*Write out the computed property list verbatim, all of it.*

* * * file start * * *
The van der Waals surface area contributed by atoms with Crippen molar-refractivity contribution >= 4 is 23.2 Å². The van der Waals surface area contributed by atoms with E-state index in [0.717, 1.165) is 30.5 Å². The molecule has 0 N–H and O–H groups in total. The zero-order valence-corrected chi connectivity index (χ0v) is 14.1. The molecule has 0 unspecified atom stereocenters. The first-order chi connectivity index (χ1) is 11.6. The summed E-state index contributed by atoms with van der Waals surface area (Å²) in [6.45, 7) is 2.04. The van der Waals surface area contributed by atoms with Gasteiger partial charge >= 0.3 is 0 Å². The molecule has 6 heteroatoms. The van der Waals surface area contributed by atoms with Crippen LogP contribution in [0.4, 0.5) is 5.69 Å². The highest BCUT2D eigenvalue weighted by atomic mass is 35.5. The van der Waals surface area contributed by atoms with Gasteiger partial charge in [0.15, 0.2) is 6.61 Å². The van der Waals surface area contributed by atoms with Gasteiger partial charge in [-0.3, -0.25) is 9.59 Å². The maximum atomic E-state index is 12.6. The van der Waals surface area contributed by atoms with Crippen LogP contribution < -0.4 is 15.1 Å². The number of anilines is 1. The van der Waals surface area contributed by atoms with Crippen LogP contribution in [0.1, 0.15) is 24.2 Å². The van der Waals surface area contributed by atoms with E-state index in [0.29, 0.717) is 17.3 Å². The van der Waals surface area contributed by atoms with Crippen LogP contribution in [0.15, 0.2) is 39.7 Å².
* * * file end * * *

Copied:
The van der Waals surface area contributed by atoms with Crippen molar-refractivity contribution >= 4 is 23.2 Å². The van der Waals surface area contributed by atoms with E-state index in [0.717, 1.165) is 30.5 Å². The molecule has 0 N–H and O–H groups in total. The zero-order valence-corrected chi connectivity index (χ0v) is 14.1. The molecule has 0 unspecified atom stereocenters. The first-order chi connectivity index (χ1) is 11.6. The summed E-state index contributed by atoms with van der Waals surface area (Å²) in [6.45, 7) is 2.04. The van der Waals surface area contributed by atoms with Gasteiger partial charge >= 0.3 is 0 Å². The molecule has 6 heteroatoms. The van der Waals surface area contributed by atoms with Crippen LogP contribution in [0.4, 0.5) is 5.69 Å². The highest BCUT2D eigenvalue weighted by atomic mass is 35.5. The van der Waals surface area contributed by atoms with Gasteiger partial charge in [0.15, 0.2) is 6.61 Å². The van der Waals surface area contributed by atoms with Gasteiger partial charge in [-0.3, -0.25) is 9.59 Å². The maximum atomic E-state index is 12.6. The van der Waals surface area contributed by atoms with Crippen LogP contribution < -0.4 is 15.1 Å². The number of anilines is 1. The van der Waals surface area contributed by atoms with Crippen LogP contribution in [0.1, 0.15) is 24.2 Å². The van der Waals surface area contributed by atoms with E-state index in [0.29, 0.717) is 17.3 Å². The van der Waals surface area contributed by atoms with Crippen LogP contribution in [0.15, 0.2) is 39.7 Å².